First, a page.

Statistically significant AUC of each ROC curve in predicting non-response to clomiphene-citrate (CC) is depicted in table 4. The overall best predictor of non-response to clomiphene citrate in this study was Ferriman-Gallwey score with the maximum AUC of ROC curve. If the cut-off value of FG score is taken to be 15, it had 73.9% sensitivity and 86.8% specificity in predicting non-responsiveness to clomiphene.
When considering the anthropometric parameters (age, weight, height, BMI, waist circumference, and waist-hip ratio), BMI was the best predictor of non-responsiveness to clomiphene with maximum AUC (Figure 1). If the cut-off value of BMI was taken as 25.950, it had 58% sensitivity and 57.9% specificity in predicting non-responsiveness to clomiphene.
Taking into account the parameters of insulin resistance (OGTT values, HOMA-IR, and fasting insulin), fasting insulin was the best predictor of the non-responsiveness to clomiphene. If the cut-off value of fasting insulin was taken as 10.77, it had 67% sensitivity and 67% specificity in predicting non-responsiveness to clomiphene (Figure 2).
Taking into account the parameters used for determining ovarian reserve (mean ovarian volume, mean AFC, and AMH), mean AFC is the best predictor of the non-responsiveness to clomiphene with maximum AUC of the ROC curve (Figure 3) (cut-off value of 11.75 with73.9% sensitivity and 73.7% specificity).

 Discussion
In this study, significant differences were seen in BMI, waist circumference, waist-hip ratio, parameters indicating hyperandrogenism (Ferriman-Gallwey score, testosterone, and androstenedione levels), parameters indicating insulin resistance (deranged oral glucose tolerance test, fasting insu  lin, and HOMA-IR), derangements in lipid profile (LDL, HDL, cholesterol, and triglyceride levels), ovarian reserve parameters (AMH, AFC, and ovarian volume), LH levels, and LH-FSH ratio amongst the clomiphene resistant and sensitive groups.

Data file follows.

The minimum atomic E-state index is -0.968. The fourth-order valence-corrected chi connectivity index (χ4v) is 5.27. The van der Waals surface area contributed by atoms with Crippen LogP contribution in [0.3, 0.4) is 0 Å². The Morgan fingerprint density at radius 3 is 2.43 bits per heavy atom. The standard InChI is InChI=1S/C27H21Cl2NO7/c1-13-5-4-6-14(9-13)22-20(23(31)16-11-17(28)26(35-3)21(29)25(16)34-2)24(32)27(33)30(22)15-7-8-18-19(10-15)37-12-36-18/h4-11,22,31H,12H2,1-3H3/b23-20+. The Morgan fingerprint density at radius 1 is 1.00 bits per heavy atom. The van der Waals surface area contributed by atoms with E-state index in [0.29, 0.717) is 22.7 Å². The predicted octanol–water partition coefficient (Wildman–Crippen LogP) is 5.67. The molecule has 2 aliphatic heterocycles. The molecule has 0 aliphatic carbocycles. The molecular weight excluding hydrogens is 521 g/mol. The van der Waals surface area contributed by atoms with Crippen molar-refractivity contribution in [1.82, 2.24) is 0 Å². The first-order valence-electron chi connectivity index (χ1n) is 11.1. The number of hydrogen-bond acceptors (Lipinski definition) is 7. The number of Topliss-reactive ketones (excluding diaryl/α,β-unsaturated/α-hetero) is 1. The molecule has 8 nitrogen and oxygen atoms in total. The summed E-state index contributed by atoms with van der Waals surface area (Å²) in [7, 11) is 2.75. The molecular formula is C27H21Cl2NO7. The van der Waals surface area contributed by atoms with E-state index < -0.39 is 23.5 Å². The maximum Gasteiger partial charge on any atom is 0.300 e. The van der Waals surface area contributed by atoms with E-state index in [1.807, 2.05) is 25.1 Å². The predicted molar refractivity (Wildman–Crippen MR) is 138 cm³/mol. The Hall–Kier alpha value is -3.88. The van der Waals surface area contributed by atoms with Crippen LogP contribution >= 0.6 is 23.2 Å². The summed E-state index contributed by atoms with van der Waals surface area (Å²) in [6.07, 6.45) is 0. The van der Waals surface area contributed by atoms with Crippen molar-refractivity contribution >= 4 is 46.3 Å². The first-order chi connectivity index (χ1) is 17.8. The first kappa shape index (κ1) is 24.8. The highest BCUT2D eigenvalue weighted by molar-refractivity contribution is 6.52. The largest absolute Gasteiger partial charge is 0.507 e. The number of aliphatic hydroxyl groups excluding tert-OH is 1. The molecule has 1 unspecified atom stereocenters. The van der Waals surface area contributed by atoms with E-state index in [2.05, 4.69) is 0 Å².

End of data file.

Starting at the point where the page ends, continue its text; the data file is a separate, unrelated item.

The results of the present study were based on the ovulation trend and not the conception. This is because conception is influenced by various other factors like endocrine dysfunction, tubal or uterine factors or male factors resulting in infertility. Clomiphene and other ovulation inducing agents primarily affect ovulation.
Hyperandrogenism (clinical and biochemical) proved to be a good predictor of clomiphene citrate resistance with high AUC curve value. The parameters for hyperandrogenism used in the study were Ferriman-Gallwey score, serum androstenedione, and testosterone. The study by Hamed et al. (8) and Imani et al. (15) manifested similar results. Increased androgens convert to estrone which causes negative feedback on hypothalamus and pituitary resulting in decreased FSH and anovulation. This is a possible explanation for increased hyperandrogenism which results in clomiphene resistance (16).
AMH, AFC, and ovarian volume are commonly used markers of ovarian reserve in clinical practice. The present study demonstrated higher AUC for AFC followed by mean ovarian volume and then AMH. These results differed from the study conducted by Nardo et al. (17), in which AMH was superior to FSH and AFC in predicting ovarian response. The study by Jayaprakasan et al. (18) also demonstrated that AMH and AFC either alone or in combination are good predictors of ovarian reserve. Also, the study by Wenyan Xi et al. (7) and Mahran et al. (19) found AMH to be a good predictor of clomiphene response. AMH is the hormone produced by primordial and small antral follicles (up to 6-8 mm). High AMH values result in anovulation by inhibiting FSH action and FSH receptor. This is the possible explanation for high AMH and AFC values resulting in poor responsiveness to clomiphene (20). So, in practice, it is always good to know the ovarian reserve of the patients before starting ovulation induction. However, more studies are required to establish the best ovarian reserve marker in predicting response to ovulation induction.